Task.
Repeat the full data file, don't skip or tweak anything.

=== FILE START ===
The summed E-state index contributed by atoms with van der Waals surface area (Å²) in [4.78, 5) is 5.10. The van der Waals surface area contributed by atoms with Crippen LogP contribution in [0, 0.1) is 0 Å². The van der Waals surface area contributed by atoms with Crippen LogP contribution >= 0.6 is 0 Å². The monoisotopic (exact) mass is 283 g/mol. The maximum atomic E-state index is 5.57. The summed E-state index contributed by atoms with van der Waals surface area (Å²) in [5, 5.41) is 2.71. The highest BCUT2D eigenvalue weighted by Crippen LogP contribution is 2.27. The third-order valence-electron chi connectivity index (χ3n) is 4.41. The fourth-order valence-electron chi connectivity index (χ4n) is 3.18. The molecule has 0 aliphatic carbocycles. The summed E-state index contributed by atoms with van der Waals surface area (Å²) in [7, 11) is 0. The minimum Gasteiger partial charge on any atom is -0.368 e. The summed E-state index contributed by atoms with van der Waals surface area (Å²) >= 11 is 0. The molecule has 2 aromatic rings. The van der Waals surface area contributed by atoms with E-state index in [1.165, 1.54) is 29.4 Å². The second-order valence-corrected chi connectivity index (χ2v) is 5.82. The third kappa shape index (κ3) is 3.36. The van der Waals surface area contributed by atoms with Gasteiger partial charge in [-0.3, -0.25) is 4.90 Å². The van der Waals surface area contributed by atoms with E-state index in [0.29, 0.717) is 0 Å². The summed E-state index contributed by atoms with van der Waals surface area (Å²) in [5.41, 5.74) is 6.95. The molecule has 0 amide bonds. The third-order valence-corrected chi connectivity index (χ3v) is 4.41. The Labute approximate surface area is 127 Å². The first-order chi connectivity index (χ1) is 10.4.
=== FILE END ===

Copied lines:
The summed E-state index contributed by atoms with van der Waals surface area (Å²) in [4.78, 5) is 5.10. The van der Waals surface area contributed by atoms with Crippen LogP contribution in [0, 0.1) is 0 Å². The van der Waals surface area contributed by atoms with Crippen LogP contribution >= 0.6 is 0 Å². The monoisotopic (exact) mass is 283 g/mol. The maximum atomic E-state index is 5.57. The summed E-state index contributed by atoms with van der Waals surface area (Å²) in [5, 5.41) is 2.71. The highest BCUT2D eigenvalue weighted by Crippen LogP contribution is 2.27. The third-order valence-electron chi connectivity index (χ3n) is 4.41. The fourth-order valence-electron chi connectivity index (χ4n) is 3.18. The molecule has 0 aliphatic carbocycles. The summed E-state index contributed by atoms with van der Waals surface area (Å²) in [7, 11) is 0. The minimum Gasteiger partial charge on any atom is -0.368 e. The summed E-state index contributed by atoms with van der Waals surface area (Å²) >= 11 is 0. The molecule has 2 aromatic rings. The van der Waals surface area contributed by atoms with E-state index in [1.165, 1.54) is 29.4 Å². The second-order valence-corrected chi connectivity index (χ2v) is 5.82. The third kappa shape index (κ3) is 3.36. The van der Waals surface area contributed by atoms with Gasteiger partial charge in [-0.3, -0.25) is 4.90 Å². The van der Waals surface area contributed by atoms with E-state index in [0.29, 0.717) is 0 Å². The summed E-state index contributed by atoms with van der Waals surface area (Å²) in [5.41, 5.74) is 6.95. The molecule has 0 amide bonds. The third-order valence-corrected chi connectivity index (χ3v) is 4.41. The Labute approximate surface area is 127 Å². The first-order chi connectivity index (χ1) is 10.4.